Case Report: Surgical Reconstruction of a Massive Thoracic Wall Defect After the Resection of an Undifferentiated Radiation-Induced Sarcoma of the Breast

Marco Rastrelli, Claudia Di Prata, Roberto Marconato, Paolo Del Fiore, Elisa Granziera, Antonella Brunello, Vincenzo Vindigni, Andrea Zuin, Marta Sbaraglia, Saveria Tropea, Simone Mocellin

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A 54-year-old lady was referred to our institute because of a massive thoracic neoplasm arising from the thoracic wall which infiltrated and dislocated the left breast. Twenty years before, the patient had undergone a quadrantectomy with axillary dissection for an infiltrating ductal carcinoma of the left breast, followed by adjuvant radiotherapy and chemotherapy. A true-cut biopsy of the mass showed a low differentiated malignant neoplasm with spindle-shaped cells. The patient underwent a total-body CT scan which showed a 16 × 15 × 10 cm largely necrotic mass with irregular and undefined margins, with little homolateral round-shaped cervical and mesenteric lymph nodes but no distant metastases. After a multidisciplinary discussion, we proposed surgery as the first therapeutic option. The planned treatment was a wide excision of the mass with the underlying ribs (II-VI) followed by the reconstruction of the thoracic wall using titanium bars covered by the acellular porcine dermis, latissimus dorsi flap, and finally, skin grafts from the thighs.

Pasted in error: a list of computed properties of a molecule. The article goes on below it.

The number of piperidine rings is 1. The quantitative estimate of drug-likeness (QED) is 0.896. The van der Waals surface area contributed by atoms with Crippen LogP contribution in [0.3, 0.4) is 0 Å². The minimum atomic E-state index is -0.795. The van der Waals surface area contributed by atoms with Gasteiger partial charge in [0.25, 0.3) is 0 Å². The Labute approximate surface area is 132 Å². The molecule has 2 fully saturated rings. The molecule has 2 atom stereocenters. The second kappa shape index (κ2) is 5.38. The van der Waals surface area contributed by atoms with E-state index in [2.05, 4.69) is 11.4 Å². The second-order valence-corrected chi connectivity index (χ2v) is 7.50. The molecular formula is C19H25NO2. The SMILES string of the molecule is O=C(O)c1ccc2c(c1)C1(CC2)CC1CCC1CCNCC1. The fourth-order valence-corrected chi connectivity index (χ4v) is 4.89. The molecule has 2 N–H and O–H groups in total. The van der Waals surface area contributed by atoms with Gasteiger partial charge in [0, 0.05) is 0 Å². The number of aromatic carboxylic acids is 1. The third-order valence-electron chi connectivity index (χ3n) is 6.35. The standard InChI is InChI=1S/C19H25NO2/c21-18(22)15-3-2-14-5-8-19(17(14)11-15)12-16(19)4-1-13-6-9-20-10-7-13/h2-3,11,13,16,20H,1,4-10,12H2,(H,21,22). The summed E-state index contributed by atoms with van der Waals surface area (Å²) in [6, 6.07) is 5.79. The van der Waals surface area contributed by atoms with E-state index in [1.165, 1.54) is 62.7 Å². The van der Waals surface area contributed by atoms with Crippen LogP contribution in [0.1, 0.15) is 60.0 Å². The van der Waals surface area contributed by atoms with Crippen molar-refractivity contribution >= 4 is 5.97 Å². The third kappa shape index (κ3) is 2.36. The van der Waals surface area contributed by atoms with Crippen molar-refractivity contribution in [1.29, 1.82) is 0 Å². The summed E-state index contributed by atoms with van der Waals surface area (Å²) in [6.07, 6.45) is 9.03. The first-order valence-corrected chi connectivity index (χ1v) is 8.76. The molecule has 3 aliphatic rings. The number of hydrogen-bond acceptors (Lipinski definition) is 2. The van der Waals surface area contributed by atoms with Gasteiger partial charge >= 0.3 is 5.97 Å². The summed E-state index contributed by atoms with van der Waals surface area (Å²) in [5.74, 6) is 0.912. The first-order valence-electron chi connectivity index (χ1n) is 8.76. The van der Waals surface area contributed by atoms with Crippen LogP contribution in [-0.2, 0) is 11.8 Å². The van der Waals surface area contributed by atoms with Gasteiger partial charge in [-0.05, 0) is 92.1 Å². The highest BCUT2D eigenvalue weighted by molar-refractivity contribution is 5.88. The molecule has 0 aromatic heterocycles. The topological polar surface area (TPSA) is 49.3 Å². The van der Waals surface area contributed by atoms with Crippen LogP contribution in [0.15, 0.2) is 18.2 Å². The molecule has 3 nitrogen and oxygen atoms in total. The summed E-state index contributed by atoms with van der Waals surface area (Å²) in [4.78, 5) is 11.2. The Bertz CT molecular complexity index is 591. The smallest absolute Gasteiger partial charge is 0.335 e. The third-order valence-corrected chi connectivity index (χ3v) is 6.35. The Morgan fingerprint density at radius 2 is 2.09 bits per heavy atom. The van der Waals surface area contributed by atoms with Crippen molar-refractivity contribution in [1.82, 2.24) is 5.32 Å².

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Jasmine Walter

Content Editor, Mark Allen Group

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